But in the past, while the President has refused to cooperate– citing either national security concerns or executive privelege– as a reason to not only co-opeate with congressional inquiries but also with investigations of his own Justice Department– after public opinion has turned,
the White House President Bush himself abruptly changed his own course– and and agreed to cooperate after all.
Marcy Wheeler has the text of the correspondence between Mukasey and Waxman with some analysis as well.]]>
The rules are simple enough for the kids playing in the stickball tournament this morning in Kelly Park: There are to be three people to a team. There are four innings per game. Two outs per inning. You walk on three balls. You strike out on two strikes. The second strike can be a foul ball.
Any ground ball not stopped or caught is a single. If you hit the ball over the double court line without it being caught or stopped, you have hit a double. If you smack the ball hard off the fence, you have a triple. And if you hit the ball entirely over the fence, of course, you have hit a home run. If you hit a deep foul ball over the fence, it is unclear whether it is to be counted as a foul ball or home run. In that case, the final decision is left to the whim of a grown up or the good will of the opposing team.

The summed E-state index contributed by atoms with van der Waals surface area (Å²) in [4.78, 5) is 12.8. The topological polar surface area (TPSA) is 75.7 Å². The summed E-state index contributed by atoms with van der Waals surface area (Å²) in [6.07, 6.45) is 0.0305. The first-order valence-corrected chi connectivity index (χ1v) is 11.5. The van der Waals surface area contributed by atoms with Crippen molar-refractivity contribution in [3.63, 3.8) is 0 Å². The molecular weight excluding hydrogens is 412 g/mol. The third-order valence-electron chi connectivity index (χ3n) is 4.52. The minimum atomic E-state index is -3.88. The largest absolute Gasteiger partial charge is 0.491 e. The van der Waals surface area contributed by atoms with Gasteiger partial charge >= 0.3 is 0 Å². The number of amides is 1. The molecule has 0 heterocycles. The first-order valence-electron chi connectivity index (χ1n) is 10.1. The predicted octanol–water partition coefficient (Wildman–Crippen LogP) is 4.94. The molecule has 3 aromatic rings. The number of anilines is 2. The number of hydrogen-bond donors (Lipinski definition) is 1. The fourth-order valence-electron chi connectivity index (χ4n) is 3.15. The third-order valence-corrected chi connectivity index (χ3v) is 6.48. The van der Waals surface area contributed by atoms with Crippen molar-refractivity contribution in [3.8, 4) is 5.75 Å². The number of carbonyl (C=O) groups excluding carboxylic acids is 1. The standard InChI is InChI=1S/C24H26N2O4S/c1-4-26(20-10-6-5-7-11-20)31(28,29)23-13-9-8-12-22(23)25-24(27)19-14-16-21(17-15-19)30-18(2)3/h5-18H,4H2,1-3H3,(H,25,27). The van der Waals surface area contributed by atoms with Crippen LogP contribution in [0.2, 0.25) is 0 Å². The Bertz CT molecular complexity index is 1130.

If you are eleven years old, and get a chance to bat, there are traditions to maintain: You must wear an oversized Red Sox jersey with the name Papelbon on the back. (That is the Sox’s closer for those not literate in such things. In an earlier time your jersey would have had the name Garciappara on it.) You dramatically roll your head from side to side to get the hair out of the eyes. Then you check the stick to make sure you are hitting at the ball from the right end. (This is very important; however, you hope that nobody sees you doing this.) Then you dig hard into the pavement with your converse high tops, lean way way back on your heels, and then smack at the ball—eyes closed allowed—with all of your eleven year old might. Whether you hit the ball or not, all is right with the world.